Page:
With the final installment of The Hunger Games in theaters, viewers have seen the heroine Katniss Everdeen go from the Girl on Fire to the Mockingjay. Throughout it all, Katniss has had Cinna to transform her. Small business visual branding can take cues from Cinna’s deft hand with Katniss.

In honor of the release of The Hunger Games: Mockingjay, Part 2, here are 3 small business visual branding lessons from The Hunger Games. Photos were taken Nov. 7, 2015, at the Hunger Games Exhibition in Times Square, New York City.

Small business visual branding lesson 1: Focus on the person.

Cinna focused on Katniss as a person when he designed her Girl on Fire dress and brand. He took the elements of her background growing up in the coal-rich District 12 to create not just a costume but a story behind Katniss that viewers could rally around, one of grit, determination and fighting past her humble beginnings to meet the challenges of the arena.

Small business owners and entrepreneurs can focus on their own personal origin stories. How did the business get started? What inspired a product?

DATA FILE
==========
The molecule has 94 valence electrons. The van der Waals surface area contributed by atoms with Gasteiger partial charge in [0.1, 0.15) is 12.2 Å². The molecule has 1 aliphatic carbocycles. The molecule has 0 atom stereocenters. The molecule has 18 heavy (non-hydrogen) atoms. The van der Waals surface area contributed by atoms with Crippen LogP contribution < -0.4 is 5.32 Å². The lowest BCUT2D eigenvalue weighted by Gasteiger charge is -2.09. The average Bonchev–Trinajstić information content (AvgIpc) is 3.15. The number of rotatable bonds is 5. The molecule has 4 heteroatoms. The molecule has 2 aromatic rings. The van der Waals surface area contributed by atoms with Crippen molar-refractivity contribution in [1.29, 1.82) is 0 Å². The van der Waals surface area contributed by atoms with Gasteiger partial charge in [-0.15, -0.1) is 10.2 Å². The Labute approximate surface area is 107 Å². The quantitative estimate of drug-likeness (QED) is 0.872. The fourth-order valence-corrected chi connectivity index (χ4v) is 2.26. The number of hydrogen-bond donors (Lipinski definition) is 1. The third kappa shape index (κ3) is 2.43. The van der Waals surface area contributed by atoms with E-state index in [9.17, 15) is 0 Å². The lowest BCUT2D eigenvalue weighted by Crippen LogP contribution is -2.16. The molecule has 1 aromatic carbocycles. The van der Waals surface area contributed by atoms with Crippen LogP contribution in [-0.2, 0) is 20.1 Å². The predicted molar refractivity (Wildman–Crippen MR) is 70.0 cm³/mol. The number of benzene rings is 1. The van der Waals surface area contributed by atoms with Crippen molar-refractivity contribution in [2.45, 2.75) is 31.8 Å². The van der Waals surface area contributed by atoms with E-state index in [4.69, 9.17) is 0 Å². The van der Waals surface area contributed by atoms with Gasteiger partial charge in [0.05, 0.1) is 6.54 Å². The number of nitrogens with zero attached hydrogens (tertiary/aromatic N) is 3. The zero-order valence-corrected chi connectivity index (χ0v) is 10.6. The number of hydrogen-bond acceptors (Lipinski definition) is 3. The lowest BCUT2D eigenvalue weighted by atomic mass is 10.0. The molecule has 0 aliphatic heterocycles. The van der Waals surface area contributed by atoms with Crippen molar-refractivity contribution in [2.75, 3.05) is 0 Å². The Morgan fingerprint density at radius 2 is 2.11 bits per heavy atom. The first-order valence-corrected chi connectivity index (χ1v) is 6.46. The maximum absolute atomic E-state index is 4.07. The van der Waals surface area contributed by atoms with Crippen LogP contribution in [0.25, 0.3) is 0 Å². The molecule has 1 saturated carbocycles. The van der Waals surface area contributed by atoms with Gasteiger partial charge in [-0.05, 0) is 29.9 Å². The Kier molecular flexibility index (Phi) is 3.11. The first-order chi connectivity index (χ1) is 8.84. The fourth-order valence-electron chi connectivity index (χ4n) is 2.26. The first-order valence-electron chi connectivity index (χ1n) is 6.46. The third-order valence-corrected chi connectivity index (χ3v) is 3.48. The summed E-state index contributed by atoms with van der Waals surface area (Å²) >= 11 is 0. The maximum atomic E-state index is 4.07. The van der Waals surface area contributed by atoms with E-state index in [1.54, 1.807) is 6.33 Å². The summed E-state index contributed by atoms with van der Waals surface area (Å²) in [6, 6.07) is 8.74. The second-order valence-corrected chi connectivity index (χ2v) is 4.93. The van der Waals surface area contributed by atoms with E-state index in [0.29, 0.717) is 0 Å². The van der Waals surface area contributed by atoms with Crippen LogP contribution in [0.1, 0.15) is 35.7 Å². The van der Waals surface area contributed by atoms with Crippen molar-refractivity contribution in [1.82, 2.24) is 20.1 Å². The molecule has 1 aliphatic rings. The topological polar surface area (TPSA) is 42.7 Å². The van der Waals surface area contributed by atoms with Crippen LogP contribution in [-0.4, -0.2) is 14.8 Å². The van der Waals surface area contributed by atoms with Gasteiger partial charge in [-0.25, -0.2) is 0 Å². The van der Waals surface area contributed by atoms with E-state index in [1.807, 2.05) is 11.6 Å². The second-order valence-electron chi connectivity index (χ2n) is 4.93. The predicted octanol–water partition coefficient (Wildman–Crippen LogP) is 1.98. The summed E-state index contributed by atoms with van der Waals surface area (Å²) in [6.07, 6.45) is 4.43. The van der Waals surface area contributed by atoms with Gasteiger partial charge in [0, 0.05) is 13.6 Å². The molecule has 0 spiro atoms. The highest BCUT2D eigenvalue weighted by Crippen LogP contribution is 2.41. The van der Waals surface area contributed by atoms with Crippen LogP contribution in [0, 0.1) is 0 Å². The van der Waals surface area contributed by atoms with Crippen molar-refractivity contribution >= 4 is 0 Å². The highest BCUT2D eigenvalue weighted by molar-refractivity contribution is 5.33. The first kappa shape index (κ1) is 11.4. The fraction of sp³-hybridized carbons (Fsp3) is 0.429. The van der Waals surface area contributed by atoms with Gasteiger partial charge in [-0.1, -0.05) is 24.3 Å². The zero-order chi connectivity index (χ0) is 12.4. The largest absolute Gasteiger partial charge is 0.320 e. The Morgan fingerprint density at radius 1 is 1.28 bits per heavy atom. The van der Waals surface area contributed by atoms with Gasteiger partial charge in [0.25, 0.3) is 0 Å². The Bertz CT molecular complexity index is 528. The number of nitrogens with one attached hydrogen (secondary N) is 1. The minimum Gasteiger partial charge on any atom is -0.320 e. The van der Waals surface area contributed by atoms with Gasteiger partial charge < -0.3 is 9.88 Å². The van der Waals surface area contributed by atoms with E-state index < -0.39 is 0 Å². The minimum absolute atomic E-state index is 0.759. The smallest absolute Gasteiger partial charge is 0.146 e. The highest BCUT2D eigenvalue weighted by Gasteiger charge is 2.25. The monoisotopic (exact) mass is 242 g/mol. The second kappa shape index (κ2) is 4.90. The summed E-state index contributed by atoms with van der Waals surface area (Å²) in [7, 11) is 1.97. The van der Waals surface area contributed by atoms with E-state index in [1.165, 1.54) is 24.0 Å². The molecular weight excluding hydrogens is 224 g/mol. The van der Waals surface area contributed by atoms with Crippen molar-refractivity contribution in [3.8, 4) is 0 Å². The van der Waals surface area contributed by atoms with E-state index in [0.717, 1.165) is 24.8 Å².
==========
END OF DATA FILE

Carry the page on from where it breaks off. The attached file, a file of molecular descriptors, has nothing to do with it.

Continue the story.

As Katniss progressed, so did the story apparent in her visual branding. Cinna built each costume to layer on to the story of oppression and unjustness that existed within Panem. Each dress, each costume she wore in parades not only inspired the rebels but also cemented her as a figure rising out of the ashes of her upbringing.

For small business owners and entrepreneurs, that can include folding in customers’ stories with the business’s own for small business visual branding. That can mean including your customers in campaigns, having them submit stories or photos to social media or creating visual representations of how the company has helped customers succeed.

Don’t be afraid to evolve.

Cinna saw how Katniss would evolve into a symbol of the revolution. As such, he designed her Mockingjay armor to harden her into a symbol of power and resistance (while still being functional!). Yet the hard shell also protected the vulnerable girl at the center, the one who first started as the Girl on Fire facing off against all odds against Career tributes.

Things change in small business and for entrepreneurs. It’s important to evolve branding to meet those changes, whether it’s a modernized logo or new photography. Maybe it’s a new angle to the brand that has emerged over time. Whatever it is, evolving the story helps the brand grow.